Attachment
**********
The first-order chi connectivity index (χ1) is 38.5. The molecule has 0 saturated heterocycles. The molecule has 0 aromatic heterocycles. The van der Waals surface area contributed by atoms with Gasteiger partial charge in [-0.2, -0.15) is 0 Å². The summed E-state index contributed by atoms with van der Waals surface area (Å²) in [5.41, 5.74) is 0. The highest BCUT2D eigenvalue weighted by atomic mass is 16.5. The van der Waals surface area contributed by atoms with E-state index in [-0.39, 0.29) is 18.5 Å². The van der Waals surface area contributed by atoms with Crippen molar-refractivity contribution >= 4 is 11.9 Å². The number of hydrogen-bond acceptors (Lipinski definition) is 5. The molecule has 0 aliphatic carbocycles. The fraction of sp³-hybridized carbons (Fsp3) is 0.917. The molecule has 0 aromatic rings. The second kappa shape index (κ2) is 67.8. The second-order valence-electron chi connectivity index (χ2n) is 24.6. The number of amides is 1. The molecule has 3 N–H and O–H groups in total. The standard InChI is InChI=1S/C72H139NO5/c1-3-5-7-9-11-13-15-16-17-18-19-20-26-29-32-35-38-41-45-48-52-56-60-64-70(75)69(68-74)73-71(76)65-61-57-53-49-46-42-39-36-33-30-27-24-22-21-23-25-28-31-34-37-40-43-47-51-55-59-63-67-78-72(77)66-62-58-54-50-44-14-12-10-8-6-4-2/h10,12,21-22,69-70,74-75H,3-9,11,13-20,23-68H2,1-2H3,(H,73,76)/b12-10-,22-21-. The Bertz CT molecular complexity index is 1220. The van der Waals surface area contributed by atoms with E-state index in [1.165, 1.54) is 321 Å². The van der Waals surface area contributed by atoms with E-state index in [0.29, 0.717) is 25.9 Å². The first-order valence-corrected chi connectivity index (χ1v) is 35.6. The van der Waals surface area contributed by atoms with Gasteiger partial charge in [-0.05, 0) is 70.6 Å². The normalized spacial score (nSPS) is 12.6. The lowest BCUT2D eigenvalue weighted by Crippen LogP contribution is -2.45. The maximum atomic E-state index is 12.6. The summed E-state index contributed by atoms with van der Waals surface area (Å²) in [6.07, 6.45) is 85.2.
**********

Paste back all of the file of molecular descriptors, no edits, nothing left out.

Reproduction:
The first-order chi connectivity index (χ1) is 38.5. The molecule has 0 saturated heterocycles. The molecule has 0 aromatic heterocycles. The van der Waals surface area contributed by atoms with Gasteiger partial charge in [-0.2, -0.15) is 0 Å². The summed E-state index contributed by atoms with van der Waals surface area (Å²) in [5.41, 5.74) is 0. The highest BCUT2D eigenvalue weighted by atomic mass is 16.5. The van der Waals surface area contributed by atoms with E-state index in [-0.39, 0.29) is 18.5 Å². The van der Waals surface area contributed by atoms with Crippen molar-refractivity contribution >= 4 is 11.9 Å². The number of hydrogen-bond acceptors (Lipinski definition) is 5. The molecule has 0 aliphatic carbocycles. The fraction of sp³-hybridized carbons (Fsp3) is 0.917. The molecule has 0 aromatic rings. The second kappa shape index (κ2) is 67.8. The second-order valence-electron chi connectivity index (χ2n) is 24.6. The number of amides is 1. The molecule has 3 N–H and O–H groups in total. The standard InChI is InChI=1S/C72H139NO5/c1-3-5-7-9-11-13-15-16-17-18-19-20-26-29-32-35-38-41-45-48-52-56-60-64-70(75)69(68-74)73-71(76)65-61-57-53-49-46-42-39-36-33-30-27-24-22-21-23-25-28-31-34-37-40-43-47-51-55-59-63-67-78-72(77)66-62-58-54-50-44-14-12-10-8-6-4-2/h10,12,21-22,69-70,74-75H,3-9,11,13-20,23-68H2,1-2H3,(H,73,76)/b12-10-,22-21-. The Bertz CT molecular complexity index is 1220. The van der Waals surface area contributed by atoms with E-state index in [1.165, 1.54) is 321 Å². The van der Waals surface area contributed by atoms with E-state index in [0.29, 0.717) is 25.9 Å². The first-order valence-corrected chi connectivity index (χ1v) is 35.6. The van der Waals surface area contributed by atoms with Gasteiger partial charge in [-0.05, 0) is 70.6 Å². The normalized spacial score (nSPS) is 12.6. The lowest BCUT2D eigenvalue weighted by Crippen LogP contribution is -2.45. The maximum atomic E-state index is 12.6. The summed E-state index contributed by atoms with van der Waals surface area (Å²) in [6.07, 6.45) is 85.2.